I went to a Jesuit high school, and in the religion classes I had to take there, I was often the token doubter, and thus the center of many a debate. On one occasion, I was asking why, if the world was created and overseen by a loving God, the world was so cruel, arbitrary, and, ultimately, profoundly flawed. This flustered a girl in the class to the point where she blurted out "YOU'RE not perfect, so you can't expect God to be, either!"
I mean this girl no disrespect; actually, at my tenth high school reunion a couple of years ago, I had a 45-minute conversation with her and enjoyed her company immensely. She is not an idiot. But, forgive me, that was one of the most humorously stupid arguments ever.
Another time, a guy explained to me why he was voting for George W. Bush in 2004 this way: "He's been so successful because he surrounds himself with advisers and he's smart enough to listen to them."
Apparently, in this person's mind, a president having advisers is some sort of great innovation, and not, say, something every president in the history of presidents has done automatically. It's like saying someone is a great baseball manager because he "surrounds himself with players and he's smart enough to put them on the field."
I bring this up because there is a monumentally stupid argument I sometimes hear from people who e-mail me, and I've actually been subjected to it twice in recent weeks, and I want to take a minute to make fun of it.
It's this: "You can't criticize the job Bush is doing as president because YOU couldn't do any better."
I have no idea why this argument, in some people's minds, applies to the presidency and to pretty much nothing else. I would suck at being a major league baseball player, but I reserve the right to say that a pitcher who beans 35 consecutive batters is doing a crappy job. I would suck at being a plumber, but if I hire one and my sink begins shooting sludge, I reserve the right to say he didn't do his job very well. I would suck at being a truck driver, but if one drives his truck into the side of a children's cancer ward while drunk, I feel entitled to criticize his performance. I would suck at being a heart surgeon, but if one puts someone's heart in upside down and then leaves a sponge in her chest cavity, I don't think I have to be a world-class heart surgeon myself to evaluate that performance negatively.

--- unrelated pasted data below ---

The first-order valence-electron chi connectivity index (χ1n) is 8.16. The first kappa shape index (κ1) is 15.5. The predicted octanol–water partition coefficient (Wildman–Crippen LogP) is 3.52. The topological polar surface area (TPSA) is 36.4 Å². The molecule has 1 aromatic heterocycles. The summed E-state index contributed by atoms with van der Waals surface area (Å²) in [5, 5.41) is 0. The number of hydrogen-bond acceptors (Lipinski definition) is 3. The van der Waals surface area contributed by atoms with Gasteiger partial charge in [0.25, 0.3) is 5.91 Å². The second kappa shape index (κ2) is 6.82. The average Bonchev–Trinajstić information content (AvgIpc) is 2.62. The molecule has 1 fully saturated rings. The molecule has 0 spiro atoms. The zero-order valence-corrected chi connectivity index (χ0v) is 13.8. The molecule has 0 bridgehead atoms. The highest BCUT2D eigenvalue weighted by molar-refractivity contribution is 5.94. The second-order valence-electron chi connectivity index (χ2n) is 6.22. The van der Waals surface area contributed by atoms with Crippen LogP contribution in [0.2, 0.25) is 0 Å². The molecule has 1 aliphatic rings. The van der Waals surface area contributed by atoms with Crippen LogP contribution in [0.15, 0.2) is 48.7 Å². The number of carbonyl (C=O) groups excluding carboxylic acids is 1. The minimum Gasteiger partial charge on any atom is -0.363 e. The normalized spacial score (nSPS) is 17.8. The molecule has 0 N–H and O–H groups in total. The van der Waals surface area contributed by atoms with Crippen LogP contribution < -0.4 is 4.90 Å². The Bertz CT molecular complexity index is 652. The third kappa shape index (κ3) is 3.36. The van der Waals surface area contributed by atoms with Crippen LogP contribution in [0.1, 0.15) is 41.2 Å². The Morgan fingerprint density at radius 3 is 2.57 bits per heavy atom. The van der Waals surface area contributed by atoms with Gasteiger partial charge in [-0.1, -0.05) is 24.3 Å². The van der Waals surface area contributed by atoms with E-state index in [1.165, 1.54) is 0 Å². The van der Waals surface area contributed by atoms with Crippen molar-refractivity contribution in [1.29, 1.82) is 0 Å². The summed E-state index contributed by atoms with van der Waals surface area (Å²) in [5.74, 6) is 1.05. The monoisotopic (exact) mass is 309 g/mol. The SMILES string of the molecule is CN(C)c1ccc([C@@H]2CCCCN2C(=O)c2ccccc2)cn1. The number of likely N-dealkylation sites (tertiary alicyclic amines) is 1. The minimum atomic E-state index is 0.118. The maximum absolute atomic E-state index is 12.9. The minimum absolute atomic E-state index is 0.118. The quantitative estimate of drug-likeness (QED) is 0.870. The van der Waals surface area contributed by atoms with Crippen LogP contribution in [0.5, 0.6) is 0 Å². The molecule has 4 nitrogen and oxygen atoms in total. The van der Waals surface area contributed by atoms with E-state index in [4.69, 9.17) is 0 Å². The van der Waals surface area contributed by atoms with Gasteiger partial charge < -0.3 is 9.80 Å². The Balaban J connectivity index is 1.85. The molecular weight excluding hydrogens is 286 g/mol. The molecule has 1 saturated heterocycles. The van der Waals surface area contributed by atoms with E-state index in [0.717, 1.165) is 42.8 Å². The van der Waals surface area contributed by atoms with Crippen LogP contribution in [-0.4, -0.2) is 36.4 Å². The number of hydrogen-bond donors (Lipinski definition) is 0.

I would suck at being the president of the United States. I'm lazy, disorganized, forgetful, flighty, cranky, and self-absorbed. If I were suddenly president, we'd all be in trouble.
But if someone becomes president and then gets us into a ruinous, expensive, and intractable war by lying about weapons of mass destruction; ignores a pending environmental collapse that just about every other civilized country on earth wants to address; pushes and funds sex education programs that every study shows are totally ineffective at best; appoints his incompetent, unqualified cronies to important federal agencies, thereby leaving the country unequipped to deal with unforeseen disasters like hurricanes; and shreds the constitution's separations of powers, triggering a constitutional crisis almost weekly...
In that case, I definitely reserve the right to say he really really sucks at his job.
Also, since I believe I can make well-reasoned arguments, I definitely feel qualified to say that anyone who makes any of the above arguments needs to go take arguing lessons immediately.